I am always working on several new projects at any given time. Below you will find a list of some of my most recent and current projects.

Oberlin, Hotbed of Abolitionism: College, Community, and the Fight for Freedom and Equality in Antebellum America (UNC Press, 2014)

Yes Lord, I Know the Road: A Documentary History of African Americans in South Carolina 1526-2008

Dismal Freedom: A History of the Maroons of the Great Dismal Swamp (under contract, UNC Press) will be the first book-length study that examines the lives of African Americans in the liminal world between slavery and freedom. In it, I undertake a close analysis of the lives of thousands of self-emancipating men and women who made the swamp their home and sanctuary, and who played an outsized role in undermining slavery and its supporting ideologies in the Tidewater and beyond. This study offers a fresh reassessment of enslaved resistance to bondage, scholars’ understanding of marronage in North America, and the uses of cutting edge technology and interdisciplinarity in historical scholarship. My project has benefited from the collaborative efforts of the Great Dismal Swamp Landscape Study, an NEH-funded historical archaeology research project for which I am historian and principle writer. Our group has generated one of the largest datasets on marginalized communities in North America and the most detailed and expansive body of materials related to maroon communities currently available. Besides the NEH, this work has also been supported by the USC Institute for African American Research and a USC RISE grant. I expect to have this manuscript in press by spring 2020.

My second and third books on the history of my home state will be The Changing Palmetto State: A New History of South Carolina Since WWII and A South Carolina Chronology, 1497-2020, both under contract with USC Press, and both co-authored with Walter B. Edgar. Changing Palmetto State will be the first synthesis of the state’s history in a generation, extending the scope and revising the arguments in Walter’s South Carolina, A History (1998). To his keen analysis of recent political and economic history, I bring a close look at the postwar origins and development of the Civil Rights Movement, and bring the story in line with the new #blacklivesmatter Southern historiography. Our new third edition (with C. James Taylor) of South Carolina Chronology recounts the landmark events that have defined the past half millennium in the Palmetto State. We are anxiously watching current events and writing both books’ final chapters. Chronology will be published in 2020 to coincide with South Carolina’s 350th anniversary, while Changing Palmetto State will go to press immediately after 2020 elections for a 2021 release.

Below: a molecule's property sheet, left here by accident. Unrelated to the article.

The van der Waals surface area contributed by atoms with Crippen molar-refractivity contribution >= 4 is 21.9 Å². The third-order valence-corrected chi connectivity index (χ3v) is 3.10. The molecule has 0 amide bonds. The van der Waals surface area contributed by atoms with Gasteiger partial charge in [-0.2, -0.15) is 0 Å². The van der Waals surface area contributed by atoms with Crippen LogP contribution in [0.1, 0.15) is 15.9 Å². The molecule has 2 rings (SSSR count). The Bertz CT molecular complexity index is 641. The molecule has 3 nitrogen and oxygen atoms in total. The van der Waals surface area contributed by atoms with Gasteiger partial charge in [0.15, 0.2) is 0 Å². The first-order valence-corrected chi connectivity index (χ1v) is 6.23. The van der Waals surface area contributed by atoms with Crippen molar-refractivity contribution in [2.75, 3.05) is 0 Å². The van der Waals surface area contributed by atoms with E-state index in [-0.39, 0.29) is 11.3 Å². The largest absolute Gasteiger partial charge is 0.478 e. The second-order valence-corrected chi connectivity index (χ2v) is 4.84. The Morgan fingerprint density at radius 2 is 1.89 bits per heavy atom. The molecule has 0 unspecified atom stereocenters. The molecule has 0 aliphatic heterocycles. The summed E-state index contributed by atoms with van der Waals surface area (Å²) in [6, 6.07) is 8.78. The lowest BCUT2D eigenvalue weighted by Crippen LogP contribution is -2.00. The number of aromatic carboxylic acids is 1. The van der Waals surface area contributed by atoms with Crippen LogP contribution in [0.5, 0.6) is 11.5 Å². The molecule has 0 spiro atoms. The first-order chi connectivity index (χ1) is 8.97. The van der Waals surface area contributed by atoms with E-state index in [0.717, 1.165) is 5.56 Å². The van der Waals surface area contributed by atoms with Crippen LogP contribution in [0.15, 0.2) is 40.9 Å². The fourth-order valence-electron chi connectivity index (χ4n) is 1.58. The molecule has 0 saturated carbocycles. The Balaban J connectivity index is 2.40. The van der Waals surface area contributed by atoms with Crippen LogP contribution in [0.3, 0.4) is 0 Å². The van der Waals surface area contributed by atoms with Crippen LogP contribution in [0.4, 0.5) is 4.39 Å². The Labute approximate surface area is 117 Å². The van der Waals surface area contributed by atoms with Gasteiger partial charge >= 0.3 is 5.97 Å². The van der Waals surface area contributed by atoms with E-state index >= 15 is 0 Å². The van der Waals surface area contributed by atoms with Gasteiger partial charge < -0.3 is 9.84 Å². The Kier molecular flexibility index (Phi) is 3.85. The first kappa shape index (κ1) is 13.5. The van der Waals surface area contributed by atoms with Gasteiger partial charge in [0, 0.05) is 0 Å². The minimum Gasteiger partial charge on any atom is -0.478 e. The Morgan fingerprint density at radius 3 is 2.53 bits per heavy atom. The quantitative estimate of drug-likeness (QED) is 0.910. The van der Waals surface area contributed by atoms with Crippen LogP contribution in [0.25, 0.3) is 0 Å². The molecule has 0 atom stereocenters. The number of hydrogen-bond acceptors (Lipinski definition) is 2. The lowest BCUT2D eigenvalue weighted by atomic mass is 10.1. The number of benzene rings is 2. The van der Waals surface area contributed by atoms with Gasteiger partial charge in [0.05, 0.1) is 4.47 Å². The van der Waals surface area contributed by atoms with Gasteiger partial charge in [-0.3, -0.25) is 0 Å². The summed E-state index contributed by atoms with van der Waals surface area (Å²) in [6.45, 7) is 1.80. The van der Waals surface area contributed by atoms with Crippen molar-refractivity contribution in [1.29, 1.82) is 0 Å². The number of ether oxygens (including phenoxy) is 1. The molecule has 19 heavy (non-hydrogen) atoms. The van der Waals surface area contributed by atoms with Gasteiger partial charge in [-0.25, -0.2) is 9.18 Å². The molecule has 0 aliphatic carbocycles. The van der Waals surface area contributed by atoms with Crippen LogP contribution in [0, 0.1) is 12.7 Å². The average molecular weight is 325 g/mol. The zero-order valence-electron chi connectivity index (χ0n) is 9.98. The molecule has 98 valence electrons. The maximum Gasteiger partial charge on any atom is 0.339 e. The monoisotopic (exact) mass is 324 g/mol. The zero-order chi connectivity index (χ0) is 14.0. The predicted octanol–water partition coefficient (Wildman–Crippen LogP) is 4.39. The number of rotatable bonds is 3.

Through the support of a Sea Islands Institute grant and in conjunction with the National Endowment for the Humanities summer institute “America’s Reconstruction: The Untold Story,” I am also editing (with Orville Vernon Burton) a peer-reviewed collection of essays to coincide with the sesquicentennial of Reconstruction titled Reconstruction at 150: Reassessing the Revolutionary New Birth of Freedom. This anthology presents innovative essays that explore new directions in Reconstruction-era scholarship, appraises the current state of the field, reassesses landmark texts, and reveals important yet little-known stories that enrich the Reconstruction narrative while suggesting new ways of thinking about larger themes. 

​J. Brent Morris, Ph.D